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Aug
17
Sandeep Singh Dhillon
A secretive board controls access to prescription drugs for millions of Americans – St Loius Post Despatch
Pharma News
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Each year, Express Scripts releases a list of prescription drugs it will exclude from coverage for the upcoming year, and that list is determined by a secretive board of doctors and a pharmacist.

The nation’s largest pharmacy benefit manager, which is based in St. Louis County, does not disclose the names of the board members or any actual or potential conflicts of interest they may have.

Express Scripts is not alone. Its rivals also exclude drugs from their own annual drug formularies — the list of drugs they will cover — based on the recommendations of unidentified experts.

The reason behind the secrecy is to shield experts from the “tremendous” influences of lobbyists, Express Scripts executives say. But some critics say the process should be more transparent, as it is in many other countries.

The secrecy remains when the rest of the industry is required to publicly disclose its financial relationships. For example, drugmakers and device makers must report how much they pay doctors for perks such as food and beverage, travel and speaking engagements.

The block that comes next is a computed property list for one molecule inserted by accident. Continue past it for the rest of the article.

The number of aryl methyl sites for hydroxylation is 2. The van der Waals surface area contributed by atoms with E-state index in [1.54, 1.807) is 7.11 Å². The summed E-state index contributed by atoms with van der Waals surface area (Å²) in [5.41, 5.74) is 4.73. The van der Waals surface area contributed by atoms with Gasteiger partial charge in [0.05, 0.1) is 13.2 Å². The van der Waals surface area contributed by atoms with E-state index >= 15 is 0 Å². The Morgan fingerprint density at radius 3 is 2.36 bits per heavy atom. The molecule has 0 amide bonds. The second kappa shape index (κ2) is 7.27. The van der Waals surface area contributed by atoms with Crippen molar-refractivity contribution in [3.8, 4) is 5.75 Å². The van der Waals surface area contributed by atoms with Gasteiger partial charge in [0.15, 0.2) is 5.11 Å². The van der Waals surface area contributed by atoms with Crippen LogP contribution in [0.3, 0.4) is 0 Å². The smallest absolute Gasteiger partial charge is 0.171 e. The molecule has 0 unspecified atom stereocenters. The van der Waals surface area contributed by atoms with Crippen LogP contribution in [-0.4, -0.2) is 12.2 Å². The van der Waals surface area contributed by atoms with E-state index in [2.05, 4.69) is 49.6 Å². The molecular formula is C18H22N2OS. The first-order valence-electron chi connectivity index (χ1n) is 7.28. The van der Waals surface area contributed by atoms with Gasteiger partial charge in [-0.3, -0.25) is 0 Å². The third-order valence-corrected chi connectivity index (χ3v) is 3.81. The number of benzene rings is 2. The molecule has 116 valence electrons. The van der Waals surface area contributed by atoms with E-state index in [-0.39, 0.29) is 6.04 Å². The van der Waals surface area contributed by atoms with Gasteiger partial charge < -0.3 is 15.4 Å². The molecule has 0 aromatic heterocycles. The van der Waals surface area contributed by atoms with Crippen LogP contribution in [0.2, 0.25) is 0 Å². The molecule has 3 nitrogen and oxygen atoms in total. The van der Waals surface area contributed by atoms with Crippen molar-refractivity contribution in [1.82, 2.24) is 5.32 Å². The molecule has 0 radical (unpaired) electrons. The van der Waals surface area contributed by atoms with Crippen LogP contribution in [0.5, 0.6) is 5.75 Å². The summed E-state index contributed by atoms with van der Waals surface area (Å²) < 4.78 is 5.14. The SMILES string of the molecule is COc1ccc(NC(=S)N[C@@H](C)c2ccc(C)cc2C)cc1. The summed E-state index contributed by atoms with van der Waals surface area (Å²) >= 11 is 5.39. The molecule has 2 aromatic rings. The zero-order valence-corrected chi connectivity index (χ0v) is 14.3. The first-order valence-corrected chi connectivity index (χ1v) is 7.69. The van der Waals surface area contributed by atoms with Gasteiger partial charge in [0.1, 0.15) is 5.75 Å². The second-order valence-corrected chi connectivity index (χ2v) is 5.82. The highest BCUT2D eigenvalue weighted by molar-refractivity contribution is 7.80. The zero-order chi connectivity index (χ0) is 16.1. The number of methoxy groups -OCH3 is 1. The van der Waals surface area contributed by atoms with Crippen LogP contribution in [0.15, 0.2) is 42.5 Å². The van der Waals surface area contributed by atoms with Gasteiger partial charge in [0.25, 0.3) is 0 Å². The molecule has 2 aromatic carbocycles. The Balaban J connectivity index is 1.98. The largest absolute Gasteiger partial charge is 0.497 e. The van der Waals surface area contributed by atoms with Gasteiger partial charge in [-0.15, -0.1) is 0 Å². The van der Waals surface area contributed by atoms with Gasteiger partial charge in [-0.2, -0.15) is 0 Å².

“All of us are subject to reporting on what money we receive. These folks should do the same,” said Dr. Adrian Di Bisceglie, co-director of St. Louis University Liver Center.

Express Scripts negotiates the cost of prescription drugs directly with pharmaceutical companies and provides prescriptions to about 85 million Americans each year through their employer-based prescription drug coverage.

The list, or what Express Scripts calls its national preferred formulary, is a major tool to curb the rising costs of prescription drugs. The threat of being excluded pressures drug makers to lower their prices.

Express Scripts recently released its 2017 list of drugs it will cover and those that it will exclude from coverage. The list excludes a total of 85 medications. If a particular drug has a cheaper and clinically equivalent alternative, the original drug is likely to be excluded from the list.

Patients, however, can appeal an exclusion.

“In the instances when a patient has a rare medical need that requires that she be treated with a drug that has been excluded, we have an exception process in place to ensure the patient can have that drug covered,” said David Whitrap, a company spokesman.